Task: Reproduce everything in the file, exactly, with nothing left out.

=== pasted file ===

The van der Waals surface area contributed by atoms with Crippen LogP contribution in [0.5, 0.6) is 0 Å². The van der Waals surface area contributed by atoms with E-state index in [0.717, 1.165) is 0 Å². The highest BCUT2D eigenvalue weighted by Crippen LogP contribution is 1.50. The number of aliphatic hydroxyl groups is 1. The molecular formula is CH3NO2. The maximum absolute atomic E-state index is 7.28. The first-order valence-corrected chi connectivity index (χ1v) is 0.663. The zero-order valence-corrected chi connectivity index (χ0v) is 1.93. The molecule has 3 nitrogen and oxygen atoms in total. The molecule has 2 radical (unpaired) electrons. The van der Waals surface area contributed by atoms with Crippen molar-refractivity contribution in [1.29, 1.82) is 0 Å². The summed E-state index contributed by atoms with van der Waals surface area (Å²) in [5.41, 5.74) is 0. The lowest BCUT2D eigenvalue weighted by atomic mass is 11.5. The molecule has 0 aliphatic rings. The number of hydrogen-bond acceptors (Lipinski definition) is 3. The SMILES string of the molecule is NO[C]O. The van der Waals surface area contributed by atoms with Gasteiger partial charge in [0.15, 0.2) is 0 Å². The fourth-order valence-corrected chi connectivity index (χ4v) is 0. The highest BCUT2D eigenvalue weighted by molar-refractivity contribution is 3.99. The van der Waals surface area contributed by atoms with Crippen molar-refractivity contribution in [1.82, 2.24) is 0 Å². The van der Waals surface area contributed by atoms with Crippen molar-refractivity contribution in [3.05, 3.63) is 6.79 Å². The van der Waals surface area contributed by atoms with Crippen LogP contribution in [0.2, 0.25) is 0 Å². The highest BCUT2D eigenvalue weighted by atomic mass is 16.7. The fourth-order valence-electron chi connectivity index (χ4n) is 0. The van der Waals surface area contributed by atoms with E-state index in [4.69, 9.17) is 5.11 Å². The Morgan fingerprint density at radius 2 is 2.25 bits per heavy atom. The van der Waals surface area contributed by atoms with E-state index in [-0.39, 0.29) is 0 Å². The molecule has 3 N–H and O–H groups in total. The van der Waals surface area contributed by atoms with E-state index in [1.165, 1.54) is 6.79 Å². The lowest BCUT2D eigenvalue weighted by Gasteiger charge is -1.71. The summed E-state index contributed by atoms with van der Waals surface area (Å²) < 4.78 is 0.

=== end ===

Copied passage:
The van der Waals surface area contributed by atoms with Crippen LogP contribution in [0.5, 0.6) is 0 Å². The van der Waals surface area contributed by atoms with E-state index in [0.717, 1.165) is 0 Å². The highest BCUT2D eigenvalue weighted by Crippen LogP contribution is 1.50. The number of aliphatic hydroxyl groups is 1. The molecular formula is CH3NO2. The maximum absolute atomic E-state index is 7.28. The first-order valence-corrected chi connectivity index (χ1v) is 0.663. The zero-order valence-corrected chi connectivity index (χ0v) is 1.93. The molecule has 3 nitrogen and oxygen atoms in total. The molecule has 2 radical (unpaired) electrons. The van der Waals surface area contributed by atoms with Crippen molar-refractivity contribution in [1.29, 1.82) is 0 Å². The summed E-state index contributed by atoms with van der Waals surface area (Å²) in [5.41, 5.74) is 0. The lowest BCUT2D eigenvalue weighted by atomic mass is 11.5. The molecule has 0 aliphatic rings. The number of hydrogen-bond acceptors (Lipinski definition) is 3. The SMILES string of the molecule is NO[C]O. The van der Waals surface area contributed by atoms with Gasteiger partial charge in [0.15, 0.2) is 0 Å². The fourth-order valence-corrected chi connectivity index (χ4v) is 0. The highest BCUT2D eigenvalue weighted by molar-refractivity contribution is 3.99. The van der Waals surface area contributed by atoms with Crippen molar-refractivity contribution in [1.82, 2.24) is 0 Å². The van der Waals surface area contributed by atoms with Crippen molar-refractivity contribution in [3.05, 3.63) is 6.79 Å². The van der Waals surface area contributed by atoms with Crippen LogP contribution in [0.2, 0.25) is 0 Å². The highest BCUT2D eigenvalue weighted by atomic mass is 16.7. The fourth-order valence-electron chi connectivity index (χ4n) is 0. The van der Waals surface area contributed by atoms with E-state index in [4.69, 9.17) is 5.11 Å². The Morgan fingerprint density at radius 2 is 2.25 bits per heavy atom. The van der Waals surface area contributed by atoms with E-state index in [-0.39, 0.29) is 0 Å². The molecule has 3 N–H and O–H groups in total. The van der Waals surface area contributed by atoms with E-state index in [1.165, 1.54) is 6.79 Å². The lowest BCUT2D eigenvalue weighted by Gasteiger charge is -1.71. The summed E-state index contributed by atoms with van der Waals surface area (Å²) < 4.78 is 0.